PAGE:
📱 Today’s tip: Send a quick check-in text to a friend you miss.
In general, the pandemic has not been great for friendships. Allie Volpe writes in Forge, “when we fail to see and even keep in touch with our connections, they can fray.” But, Volpe suggests, “instead of mourning relationships I’m not even sure I’ve lost, I’ll do little things to remind myself of the opposite, like send a quick check-in text. Even if I don’t get a reply at first, inevitably, it does come.”
Text someone you’ve been missing, and think of the text exchange as a place…
In a way, the pandemic has made small talk easy, even for those of us who struggle with conversations about pets or the weather. These days there’s always an ice breaker close at hand, whether that’s new travel rules, predictions about the next phase of pandemic life, or where you are in terms of being vaccinated. (“Oh, you’re a Pfizer?)
We need these conversations. They help us manage our anxiety, and stitch together reality from our still fairly isolated realms. But at this point? Pandemic talk is just. So. Boring. And reminds us that we’re still in a pandemic, even…
There hasn’t been a single friend who I didn’t think was mad at me at some point over the last year.
I’m not usually like this. Typically, an unreturned text or an ignored Instagram DM would spark mild annoyance. Maybe a little bit of hurt. But not this level of profound paranoia — reply or no reply, I knew I’d still see the person again. In the time of our great social distancing experiment, though, I’ve interpreted any silence to mean the end of our friendship once and for all.
Of course, this wasn’t the case. But given the option…
Over the past 13 months, “How are you?” has felt more and more like a ridiculous question — and yet I’ve asked it more times than I can count, to virtually everyone I’ve seen. It’s a socially conditioned reflex; even when we know the answer is “Not well, bitch,” we can’t help but ask.
And just as deeply ingrained is the meaningless reply: “Fine” or “Okay, given the circumstances” or “Hanging in there!” I have said some form of this answer while decidedly not hanging in there. I’ve heard it from people I knew for a fact were not fine.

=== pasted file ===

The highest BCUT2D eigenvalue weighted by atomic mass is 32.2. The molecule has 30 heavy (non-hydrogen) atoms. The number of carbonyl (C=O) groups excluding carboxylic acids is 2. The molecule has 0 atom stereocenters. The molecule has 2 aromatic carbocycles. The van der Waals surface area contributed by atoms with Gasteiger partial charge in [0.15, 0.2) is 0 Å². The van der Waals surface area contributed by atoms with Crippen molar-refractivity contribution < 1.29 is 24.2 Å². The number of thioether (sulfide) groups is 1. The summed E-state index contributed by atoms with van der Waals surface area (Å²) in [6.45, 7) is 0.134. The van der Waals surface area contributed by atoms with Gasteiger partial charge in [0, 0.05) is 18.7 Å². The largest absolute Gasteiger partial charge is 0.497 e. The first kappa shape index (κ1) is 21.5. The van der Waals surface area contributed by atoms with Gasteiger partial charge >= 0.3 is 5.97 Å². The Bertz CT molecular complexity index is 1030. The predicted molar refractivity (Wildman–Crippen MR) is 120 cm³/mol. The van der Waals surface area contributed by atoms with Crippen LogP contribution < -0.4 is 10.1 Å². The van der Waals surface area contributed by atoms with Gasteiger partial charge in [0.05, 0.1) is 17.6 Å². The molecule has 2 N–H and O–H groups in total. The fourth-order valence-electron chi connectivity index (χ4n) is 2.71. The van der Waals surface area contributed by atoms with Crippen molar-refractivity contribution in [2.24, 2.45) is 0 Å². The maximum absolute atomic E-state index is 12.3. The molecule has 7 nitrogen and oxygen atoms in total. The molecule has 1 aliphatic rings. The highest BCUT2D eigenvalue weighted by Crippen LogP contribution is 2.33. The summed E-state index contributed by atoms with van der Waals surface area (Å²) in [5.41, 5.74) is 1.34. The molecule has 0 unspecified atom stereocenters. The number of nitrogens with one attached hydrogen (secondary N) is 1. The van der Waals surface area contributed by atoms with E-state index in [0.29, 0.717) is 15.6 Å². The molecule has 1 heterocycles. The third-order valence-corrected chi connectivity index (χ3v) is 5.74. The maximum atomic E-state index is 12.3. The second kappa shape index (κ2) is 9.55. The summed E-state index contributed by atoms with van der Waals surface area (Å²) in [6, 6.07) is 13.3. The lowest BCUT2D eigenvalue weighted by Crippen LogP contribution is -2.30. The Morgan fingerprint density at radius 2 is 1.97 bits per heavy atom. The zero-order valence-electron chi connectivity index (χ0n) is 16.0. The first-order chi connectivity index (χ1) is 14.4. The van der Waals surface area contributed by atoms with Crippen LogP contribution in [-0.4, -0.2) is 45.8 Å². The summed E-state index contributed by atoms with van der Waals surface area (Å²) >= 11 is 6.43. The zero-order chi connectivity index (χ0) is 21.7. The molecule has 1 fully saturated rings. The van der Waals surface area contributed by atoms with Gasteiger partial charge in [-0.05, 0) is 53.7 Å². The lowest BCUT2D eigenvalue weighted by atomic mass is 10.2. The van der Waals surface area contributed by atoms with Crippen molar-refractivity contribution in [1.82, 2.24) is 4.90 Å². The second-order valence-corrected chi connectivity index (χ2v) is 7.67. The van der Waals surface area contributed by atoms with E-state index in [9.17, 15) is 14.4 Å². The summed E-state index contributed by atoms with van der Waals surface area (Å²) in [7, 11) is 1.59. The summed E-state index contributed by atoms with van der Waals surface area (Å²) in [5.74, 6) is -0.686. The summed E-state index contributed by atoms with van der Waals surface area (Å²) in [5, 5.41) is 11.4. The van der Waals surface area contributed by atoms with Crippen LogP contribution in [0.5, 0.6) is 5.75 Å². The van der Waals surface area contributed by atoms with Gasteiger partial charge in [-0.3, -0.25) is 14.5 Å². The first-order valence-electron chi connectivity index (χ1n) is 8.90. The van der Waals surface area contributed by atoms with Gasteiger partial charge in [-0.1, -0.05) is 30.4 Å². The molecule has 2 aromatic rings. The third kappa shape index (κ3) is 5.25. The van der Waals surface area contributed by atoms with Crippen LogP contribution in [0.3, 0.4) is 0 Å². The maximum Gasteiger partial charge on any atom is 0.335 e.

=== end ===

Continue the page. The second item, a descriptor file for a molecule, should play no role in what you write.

If you’ve been vaccinated for Covid-19, you may have noticed that your pandemic anxiety isn’t going anywhere. A crowded grocery store, or even a hug from another vaccinated friend, can feel like too much too fast.
Some of this anxiety may be about the disease itself, but often it has to do with new relationship challenges. As many people step back into their social life, they’ll inevitably encounter conflict with others: Maybe you have friends who are not ready to hang out in person yet. Your spouse isn’t thrilled that you’re spending less time with them. …
🌱 Today’s tip: Send a plant to a friend.
Here’s something we never thought we’d have to learn: Pandemics can be hard on friendships. We want to support each other, but it’s hard to take a down-in-the-dumps friend out for a drink, and you might lack the bandwidth to listen to another rant from your BFF about their inconsiderate partner.
So here’s an easy way to let a loved one know you’re thinking about them: As the writer Jenna Kadlec tweeted recently, “SEND YOUR FRIENDS FLOWERS.” You don’t need an occasion, and in fact, it’s sometimes even better if there…
☕ Today’s tip: Start small. Schedule a coffee date.
With more and more people getting vaccinated, it seems likely that life will soon be feeling a bit more normal. And while this is exciting, you’d be forgiven for worrying that your social skills might be a tad rusty. So if you’re worried that you’ll find yourself totally misunderstanding rules of personal space, or lapsing mid-conversation into the voice you use to impersonate your dog, maybe it’s best to take baby steps back into human interaction.
🔥 Today’s tip: Ask someone about their favorite low-stakes hot take.
Recently there was a flurry of conversation among Medium’s staff about, of all things, Grape Nuts, the world’s most boring cereal. Turns out people feel very strongly about it.
“I eat it dry sometimes,” said one of our colleagues, who shall go unnamed.
“There is no un-dry way to eat it,” replied another.
“It’s so good when it gets cement-y,” someone else shared.
The discussion was revealing — and a much-needed break from the seriousness of daily work life. It turns out trading spicy opinions about something inconsequential is…
💛 Today’s tip: DM your Twitter friend-crush.
Remember going to a crowded bar on a Tuesday night to play Simpsons trivia with your former coworker, her partner, his coworker, and some guy in a Bart sweater? If this scenario fills you with longing, you may be in need of some casual friendship. The fix: reach out to an online friend-crush.
As Kelli Maria Korducki writes in Forge, after a year of social distancing, most of us are “open in a way we weren’t before” to potential friendships and acquaintances. That means we’re less guarded in our willingness to let others…
Early last year, I went on a first friend-date with a woman who lived in my neighborhood. We’d determined a mutual affinity for rude jokes on Twitter, and decided to take our potential friendship to the next level. It was a little awkward, as all first dates tend to be, but we had a rapport. We made loose plans to hang out again soon, and it seemed plausible that we’d follow through on them — though truthfully, it was just as likely that we’d let things fizzle out, the way so many budding potential friendships do.
At any rate, you…